It was clear to us back in March that Alberto Gonzales’s continued presence was making it hard for the Justice Department to do its job. Now it has become clear to him as well. He is resigning as attorney general, and it appears that one of the reasons he decided to go is that the controversies surrounding him are too much of a distraction for the department.
We are not sorry for him. He was too disengaged to register when he was in trouble, and insufficiently aware of his limitations to turn down the job in the first place. The Justice Department is at the center of a series of debates about the war on terrorism, and Gonzales was never capable of holding up his end of those debates.
That said, Gonzales also took some hard and undeserved hits. U.S. attorneys serve at the discretion of the AG and, ultimately, of the president. If the AG dismissed a bunch of U.S. attorneys for bad reasons, or no reasons at all, it is no business of Congress — unless the firings were connected to a genuine abuse of power, such as an effort to initiate baseless prosecutions of the president’s political opponents. Some Democrats have charged precisely that, but they have no real evidence of it. The firing of the attorneys was an example of mismanagement, but it was also a relentlessly hyped non-scandal.
The attack on Gonzales as a perjurer, meanwhile, is a smear. In February 2006, Gonzales testified before Congress about the National Security Administration’s monitoring of communications by suspected terrorists. That monitoring had been secret until the New York Times reported on it a few weeks before his testimony. Gonzales said that the program whose existence the Times had revealed was not controversial within the administration. This testimony is supposed to be deceptive because an earlier version of the monitoring had caused controversy inside the administration. But Gonzales was careful, in his testimony, to limit his remark to the specific program that was under discussion at the time — and explained, to the extent that browbeating senators would let him, that other, related matters had been controversial inside the administration.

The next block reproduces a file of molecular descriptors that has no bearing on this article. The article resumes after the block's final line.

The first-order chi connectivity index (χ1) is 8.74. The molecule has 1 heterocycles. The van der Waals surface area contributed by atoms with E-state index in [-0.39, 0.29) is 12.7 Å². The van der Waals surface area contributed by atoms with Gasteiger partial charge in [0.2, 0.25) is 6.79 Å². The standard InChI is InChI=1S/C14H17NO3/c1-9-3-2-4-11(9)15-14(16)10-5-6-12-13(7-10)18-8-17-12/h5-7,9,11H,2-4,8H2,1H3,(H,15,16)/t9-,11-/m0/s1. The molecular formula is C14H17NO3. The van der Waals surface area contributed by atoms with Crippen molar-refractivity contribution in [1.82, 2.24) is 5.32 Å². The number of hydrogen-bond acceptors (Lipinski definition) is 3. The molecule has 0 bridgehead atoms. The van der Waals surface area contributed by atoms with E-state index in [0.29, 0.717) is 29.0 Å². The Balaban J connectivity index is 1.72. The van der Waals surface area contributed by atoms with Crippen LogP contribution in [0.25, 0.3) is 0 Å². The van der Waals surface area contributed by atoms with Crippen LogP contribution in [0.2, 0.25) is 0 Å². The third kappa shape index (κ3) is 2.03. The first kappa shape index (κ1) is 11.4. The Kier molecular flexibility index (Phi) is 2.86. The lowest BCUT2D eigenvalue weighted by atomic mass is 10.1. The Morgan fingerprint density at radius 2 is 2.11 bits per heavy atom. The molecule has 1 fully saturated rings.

The coverage of Gonzales has sometimes flirted with the notion that the job of an attorney general to act as a “check and balance” on the president who appointed him. Needless to say, this theory, which somehow only gets applied to Republican administrations, has no constitutional basis. Any adviser to the president, whether high-ranking or low-ranking, should of course serve as a check on the president in the sense of urging him not to do something that the adviser considers ill-advised or wrong. The attorney general should have the knowledge, intelligence, and judgment to offer that type of advice — which we doubt Gonzales did. But the AG is part of the executive branch, not a fourth branch of government and still less an arm of Chuck Schumer subverting the administration from within.
The next attorney general should be a respected, competent conservative who can serve the president well: something Gonzales could not do, and some of his critics do not want anyone to do.